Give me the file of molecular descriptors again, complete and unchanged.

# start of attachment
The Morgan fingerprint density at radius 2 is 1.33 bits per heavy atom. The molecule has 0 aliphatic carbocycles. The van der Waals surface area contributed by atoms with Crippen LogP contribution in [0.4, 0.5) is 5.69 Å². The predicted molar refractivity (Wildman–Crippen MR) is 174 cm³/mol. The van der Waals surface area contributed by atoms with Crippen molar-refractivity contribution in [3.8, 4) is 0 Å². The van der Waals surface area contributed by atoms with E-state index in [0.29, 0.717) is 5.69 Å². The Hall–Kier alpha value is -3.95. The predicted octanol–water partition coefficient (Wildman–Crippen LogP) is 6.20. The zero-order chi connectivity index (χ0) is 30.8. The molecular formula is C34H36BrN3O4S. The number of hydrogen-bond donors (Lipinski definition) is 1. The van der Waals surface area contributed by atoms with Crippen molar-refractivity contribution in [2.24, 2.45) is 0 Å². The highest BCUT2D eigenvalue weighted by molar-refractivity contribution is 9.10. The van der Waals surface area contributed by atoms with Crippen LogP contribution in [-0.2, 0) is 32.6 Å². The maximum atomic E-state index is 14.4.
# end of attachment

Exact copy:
The Morgan fingerprint density at radius 2 is 1.33 bits per heavy atom. The molecule has 0 aliphatic carbocycles. The van der Waals surface area contributed by atoms with Crippen LogP contribution in [0.4, 0.5) is 5.69 Å². The predicted molar refractivity (Wildman–Crippen MR) is 174 cm³/mol. The van der Waals surface area contributed by atoms with Crippen molar-refractivity contribution in [3.8, 4) is 0 Å². The van der Waals surface area contributed by atoms with E-state index in [0.29, 0.717) is 5.69 Å². The Hall–Kier alpha value is -3.95. The predicted octanol–water partition coefficient (Wildman–Crippen LogP) is 6.20. The zero-order chi connectivity index (χ0) is 30.8. The molecular formula is C34H36BrN3O4S. The number of hydrogen-bond donors (Lipinski definition) is 1. The van der Waals surface area contributed by atoms with Crippen molar-refractivity contribution in [2.24, 2.45) is 0 Å². The highest BCUT2D eigenvalue weighted by molar-refractivity contribution is 9.10. The van der Waals surface area contributed by atoms with Crippen LogP contribution in [-0.2, 0) is 32.6 Å². The maximum atomic E-state index is 14.4.